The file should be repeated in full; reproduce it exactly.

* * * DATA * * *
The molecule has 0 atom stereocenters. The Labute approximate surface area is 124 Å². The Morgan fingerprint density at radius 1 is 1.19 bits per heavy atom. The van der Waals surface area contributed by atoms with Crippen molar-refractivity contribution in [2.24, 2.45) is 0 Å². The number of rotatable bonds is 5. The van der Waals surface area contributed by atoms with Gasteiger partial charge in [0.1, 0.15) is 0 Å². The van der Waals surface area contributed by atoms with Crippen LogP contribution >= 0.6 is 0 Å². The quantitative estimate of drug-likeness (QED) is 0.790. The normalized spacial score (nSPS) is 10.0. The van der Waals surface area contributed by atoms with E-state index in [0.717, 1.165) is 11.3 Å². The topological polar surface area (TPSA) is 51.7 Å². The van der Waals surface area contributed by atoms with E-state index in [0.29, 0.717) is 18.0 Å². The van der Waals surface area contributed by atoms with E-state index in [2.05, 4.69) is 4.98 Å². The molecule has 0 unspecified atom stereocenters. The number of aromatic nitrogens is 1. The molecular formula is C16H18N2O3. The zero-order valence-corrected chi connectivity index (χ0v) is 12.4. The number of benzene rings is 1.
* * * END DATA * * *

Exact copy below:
The molecule has 0 atom stereocenters. The Labute approximate surface area is 124 Å². The Morgan fingerprint density at radius 1 is 1.19 bits per heavy atom. The van der Waals surface area contributed by atoms with Crippen molar-refractivity contribution in [2.24, 2.45) is 0 Å². The number of rotatable bonds is 5. The van der Waals surface area contributed by atoms with Gasteiger partial charge in [0.1, 0.15) is 0 Å². The van der Waals surface area contributed by atoms with Crippen LogP contribution >= 0.6 is 0 Å². The quantitative estimate of drug-likeness (QED) is 0.790. The normalized spacial score (nSPS) is 10.0. The van der Waals surface area contributed by atoms with E-state index in [0.717, 1.165) is 11.3 Å². The topological polar surface area (TPSA) is 51.7 Å². The van der Waals surface area contributed by atoms with E-state index in [0.29, 0.717) is 18.0 Å². The van der Waals surface area contributed by atoms with E-state index in [2.05, 4.69) is 4.98 Å². The molecule has 0 unspecified atom stereocenters. The number of aromatic nitrogens is 1. The molecular formula is C16H18N2O3. The zero-order valence-corrected chi connectivity index (χ0v) is 12.4. The number of benzene rings is 1.